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Recognizing state employees
Gov. Charlie Baker, Lt. Gov. Karyn Polito and Secretary of Administration and Finance Kristen Lepore attend the Human Resource Division Performance Recognition Awards Program recognizing state employees, State House, Great Hall, 2 p.m.
Applied Life Sciences Center
President Stanley Rosenberg speaks at the grand opening ceremony of the new University of Massachusetts Institute for Applied Life Sciences Center, 240 Thatcher Rd., Amherst, 10 a.m.
Bump portrays Hillary Clinton
Auditor Suzanne Bump portrays Hillary Clinton in the JFK Presidential Library and Museum’s Election Year Debate for High School Students, with Holyoke City Council president Kevin Jourdain playing Donald Trump in the mock debate, John F. Kennedy Library and Museum, Columbia Point, Boston, 10:30 a.m.
New court service center
Supreme Judicial Court Chief Justice Ralph Gants, Trial Court Chief Justice Paula Carey, and Trial Court Administrator Harry Spence speak at the opening of the Court Service Center at the Worcester Trial Court Complex, the fourth court service center opened by the Trial Court in 2016, 225 Main St., Worcester, 11:30 a.m.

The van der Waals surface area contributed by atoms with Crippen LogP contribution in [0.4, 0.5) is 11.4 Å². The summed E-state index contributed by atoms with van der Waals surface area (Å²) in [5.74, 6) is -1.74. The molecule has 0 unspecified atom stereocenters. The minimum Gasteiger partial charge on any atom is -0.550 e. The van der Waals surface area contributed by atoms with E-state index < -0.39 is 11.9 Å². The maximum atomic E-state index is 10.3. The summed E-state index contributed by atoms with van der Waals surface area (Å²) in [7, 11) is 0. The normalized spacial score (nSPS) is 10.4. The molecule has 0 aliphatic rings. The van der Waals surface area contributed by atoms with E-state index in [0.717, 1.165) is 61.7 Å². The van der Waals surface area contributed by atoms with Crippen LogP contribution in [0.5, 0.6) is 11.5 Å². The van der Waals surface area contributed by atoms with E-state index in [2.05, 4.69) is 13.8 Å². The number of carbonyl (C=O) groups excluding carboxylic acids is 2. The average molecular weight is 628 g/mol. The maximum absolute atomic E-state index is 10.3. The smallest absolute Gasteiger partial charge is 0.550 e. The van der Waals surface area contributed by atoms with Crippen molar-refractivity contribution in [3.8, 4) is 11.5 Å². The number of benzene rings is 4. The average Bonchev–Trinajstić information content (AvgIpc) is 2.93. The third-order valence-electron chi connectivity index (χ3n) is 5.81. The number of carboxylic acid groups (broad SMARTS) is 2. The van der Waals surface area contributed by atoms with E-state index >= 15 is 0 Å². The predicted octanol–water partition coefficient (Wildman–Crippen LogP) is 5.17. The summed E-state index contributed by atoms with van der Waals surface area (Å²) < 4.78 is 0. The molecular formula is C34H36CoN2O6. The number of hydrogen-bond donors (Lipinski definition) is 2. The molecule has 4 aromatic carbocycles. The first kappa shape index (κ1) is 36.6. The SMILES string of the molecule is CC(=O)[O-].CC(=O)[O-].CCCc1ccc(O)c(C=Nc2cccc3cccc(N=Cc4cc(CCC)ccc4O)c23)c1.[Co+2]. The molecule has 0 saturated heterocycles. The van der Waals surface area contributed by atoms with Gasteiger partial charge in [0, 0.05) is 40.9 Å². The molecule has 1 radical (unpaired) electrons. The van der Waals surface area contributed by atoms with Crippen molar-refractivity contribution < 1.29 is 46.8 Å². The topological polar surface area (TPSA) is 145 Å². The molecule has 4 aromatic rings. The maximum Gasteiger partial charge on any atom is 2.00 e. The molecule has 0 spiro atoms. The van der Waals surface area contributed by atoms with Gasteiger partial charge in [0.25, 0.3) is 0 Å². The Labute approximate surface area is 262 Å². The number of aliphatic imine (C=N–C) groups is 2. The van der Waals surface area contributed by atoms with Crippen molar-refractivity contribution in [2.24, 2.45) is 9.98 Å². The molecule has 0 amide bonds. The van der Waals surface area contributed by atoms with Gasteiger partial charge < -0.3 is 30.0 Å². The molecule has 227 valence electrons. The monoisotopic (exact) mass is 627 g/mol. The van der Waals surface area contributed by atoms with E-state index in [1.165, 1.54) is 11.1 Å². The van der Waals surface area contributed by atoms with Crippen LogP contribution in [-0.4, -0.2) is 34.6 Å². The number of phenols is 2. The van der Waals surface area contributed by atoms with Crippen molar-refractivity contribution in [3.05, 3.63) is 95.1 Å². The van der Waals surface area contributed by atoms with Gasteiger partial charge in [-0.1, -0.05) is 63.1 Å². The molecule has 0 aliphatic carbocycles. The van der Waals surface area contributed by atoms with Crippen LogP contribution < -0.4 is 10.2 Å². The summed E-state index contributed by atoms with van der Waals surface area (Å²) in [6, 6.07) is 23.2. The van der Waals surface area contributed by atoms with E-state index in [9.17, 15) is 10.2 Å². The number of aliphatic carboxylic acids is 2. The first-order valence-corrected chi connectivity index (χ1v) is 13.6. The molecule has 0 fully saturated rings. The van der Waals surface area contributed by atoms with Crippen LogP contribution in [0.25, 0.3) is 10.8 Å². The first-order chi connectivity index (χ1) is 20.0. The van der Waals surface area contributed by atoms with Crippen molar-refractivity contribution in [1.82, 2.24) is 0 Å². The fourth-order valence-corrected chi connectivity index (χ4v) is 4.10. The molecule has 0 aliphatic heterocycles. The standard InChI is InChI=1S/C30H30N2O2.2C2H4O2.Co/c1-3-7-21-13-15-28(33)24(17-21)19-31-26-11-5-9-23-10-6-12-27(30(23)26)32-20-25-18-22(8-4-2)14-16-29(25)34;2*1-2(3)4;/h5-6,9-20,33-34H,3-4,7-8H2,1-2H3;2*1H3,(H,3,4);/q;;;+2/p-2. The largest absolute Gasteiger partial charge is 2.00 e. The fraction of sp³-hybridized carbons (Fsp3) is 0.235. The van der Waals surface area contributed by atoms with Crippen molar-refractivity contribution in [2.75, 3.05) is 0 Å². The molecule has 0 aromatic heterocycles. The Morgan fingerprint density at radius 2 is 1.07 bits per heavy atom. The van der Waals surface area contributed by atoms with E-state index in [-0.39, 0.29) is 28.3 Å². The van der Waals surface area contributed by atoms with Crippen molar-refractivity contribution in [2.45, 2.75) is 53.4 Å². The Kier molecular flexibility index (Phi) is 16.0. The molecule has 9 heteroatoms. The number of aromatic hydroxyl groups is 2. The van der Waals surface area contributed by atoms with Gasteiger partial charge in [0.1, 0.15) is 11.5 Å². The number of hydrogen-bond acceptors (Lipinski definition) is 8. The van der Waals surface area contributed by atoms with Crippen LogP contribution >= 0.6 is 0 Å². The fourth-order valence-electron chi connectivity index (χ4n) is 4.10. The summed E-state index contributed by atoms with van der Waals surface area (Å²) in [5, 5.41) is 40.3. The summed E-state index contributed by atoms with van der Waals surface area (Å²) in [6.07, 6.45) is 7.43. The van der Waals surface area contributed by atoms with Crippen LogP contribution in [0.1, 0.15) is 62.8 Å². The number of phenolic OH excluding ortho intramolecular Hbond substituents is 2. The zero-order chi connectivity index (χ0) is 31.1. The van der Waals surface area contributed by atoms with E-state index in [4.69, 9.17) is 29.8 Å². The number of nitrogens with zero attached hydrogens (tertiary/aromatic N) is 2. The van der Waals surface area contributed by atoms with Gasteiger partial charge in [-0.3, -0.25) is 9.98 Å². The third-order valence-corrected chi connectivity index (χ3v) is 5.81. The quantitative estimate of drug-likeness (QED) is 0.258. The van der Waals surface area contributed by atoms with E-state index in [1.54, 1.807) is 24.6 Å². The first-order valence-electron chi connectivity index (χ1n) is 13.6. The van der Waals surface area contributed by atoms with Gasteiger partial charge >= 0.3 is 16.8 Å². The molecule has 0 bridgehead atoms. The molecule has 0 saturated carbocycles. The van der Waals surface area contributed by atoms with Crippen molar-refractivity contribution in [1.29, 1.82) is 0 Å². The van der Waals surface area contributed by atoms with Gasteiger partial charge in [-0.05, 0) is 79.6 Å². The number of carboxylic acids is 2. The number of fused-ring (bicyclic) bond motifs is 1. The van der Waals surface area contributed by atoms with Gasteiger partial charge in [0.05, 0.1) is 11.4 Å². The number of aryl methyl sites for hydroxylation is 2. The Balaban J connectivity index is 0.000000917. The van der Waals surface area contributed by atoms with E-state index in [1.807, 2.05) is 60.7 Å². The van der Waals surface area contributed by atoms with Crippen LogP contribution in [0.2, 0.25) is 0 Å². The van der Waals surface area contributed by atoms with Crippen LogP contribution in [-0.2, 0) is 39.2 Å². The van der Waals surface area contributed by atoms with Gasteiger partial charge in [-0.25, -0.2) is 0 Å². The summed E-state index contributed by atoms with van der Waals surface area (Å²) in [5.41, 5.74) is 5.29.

Evans on the air
Boston Police Commissioner William Evans is interviewed on Boston Public Radio for the show’s monthly ‘Ask the Commissioner’ segment, WGBH-FM 89.7, 12 p.m.
Through Her Eyes Connector
Attorney General Maura Healey speaks at the Center for Human Development’s 12th annual Through Her Eyes Connector, a conference held to address issues facing young women who are at risk of personal and social dangers, MassMutual Convention Center, 1277 Main St., Springfield, 12:30 p.m.
The Odd Couple: DeLeo and Rosenberg at odds over ballot questions
Let’s see: House Speaker Robert DeLeo announces he supports charter school expansion, while Senate President Stan Rosenberg announces he’s against it. DeLeo is against marijuana legalization, but Rosenberg announces he’s for it. Bob and Stan, Felix and Oscar. Same difference. … Links via MassLive and Herald.